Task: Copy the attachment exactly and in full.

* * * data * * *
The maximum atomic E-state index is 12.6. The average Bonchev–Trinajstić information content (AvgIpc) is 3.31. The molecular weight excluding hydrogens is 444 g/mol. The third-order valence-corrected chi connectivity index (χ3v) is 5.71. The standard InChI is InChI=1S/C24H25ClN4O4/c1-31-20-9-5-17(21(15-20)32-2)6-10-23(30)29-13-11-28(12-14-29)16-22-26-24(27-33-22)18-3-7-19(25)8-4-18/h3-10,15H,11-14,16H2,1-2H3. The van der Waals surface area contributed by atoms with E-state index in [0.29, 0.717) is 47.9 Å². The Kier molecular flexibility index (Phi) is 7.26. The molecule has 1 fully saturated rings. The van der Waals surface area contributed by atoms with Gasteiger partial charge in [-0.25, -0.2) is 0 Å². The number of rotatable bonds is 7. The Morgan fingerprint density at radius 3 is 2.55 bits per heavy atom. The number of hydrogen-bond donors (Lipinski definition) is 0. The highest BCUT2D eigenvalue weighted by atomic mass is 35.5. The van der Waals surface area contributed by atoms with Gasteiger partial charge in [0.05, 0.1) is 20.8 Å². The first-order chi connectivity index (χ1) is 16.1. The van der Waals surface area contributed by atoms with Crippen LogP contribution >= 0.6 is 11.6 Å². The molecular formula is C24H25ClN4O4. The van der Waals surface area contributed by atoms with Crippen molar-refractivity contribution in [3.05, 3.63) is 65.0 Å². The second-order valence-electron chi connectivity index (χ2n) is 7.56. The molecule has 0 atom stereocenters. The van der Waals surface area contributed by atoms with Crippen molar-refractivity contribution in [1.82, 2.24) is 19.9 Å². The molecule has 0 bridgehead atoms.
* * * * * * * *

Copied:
The maximum atomic E-state index is 12.6. The average Bonchev–Trinajstić information content (AvgIpc) is 3.31. The molecular weight excluding hydrogens is 444 g/mol. The third-order valence-corrected chi connectivity index (χ3v) is 5.71. The standard InChI is InChI=1S/C24H25ClN4O4/c1-31-20-9-5-17(21(15-20)32-2)6-10-23(30)29-13-11-28(12-14-29)16-22-26-24(27-33-22)18-3-7-19(25)8-4-18/h3-10,15H,11-14,16H2,1-2H3. The van der Waals surface area contributed by atoms with E-state index in [0.29, 0.717) is 47.9 Å². The Kier molecular flexibility index (Phi) is 7.26. The molecule has 1 fully saturated rings. The van der Waals surface area contributed by atoms with Gasteiger partial charge in [-0.25, -0.2) is 0 Å². The number of rotatable bonds is 7. The Morgan fingerprint density at radius 3 is 2.55 bits per heavy atom. The number of hydrogen-bond donors (Lipinski definition) is 0. The highest BCUT2D eigenvalue weighted by atomic mass is 35.5. The van der Waals surface area contributed by atoms with Gasteiger partial charge in [0.05, 0.1) is 20.8 Å². The first-order chi connectivity index (χ1) is 16.1. The van der Waals surface area contributed by atoms with Crippen LogP contribution >= 0.6 is 11.6 Å². The molecular formula is C24H25ClN4O4. The van der Waals surface area contributed by atoms with Crippen molar-refractivity contribution in [3.05, 3.63) is 65.0 Å². The second-order valence-electron chi connectivity index (χ2n) is 7.56. The molecule has 0 atom stereocenters. The van der Waals surface area contributed by atoms with Crippen molar-refractivity contribution in [1.82, 2.24) is 19.9 Å². The molecule has 0 bridgehead atoms.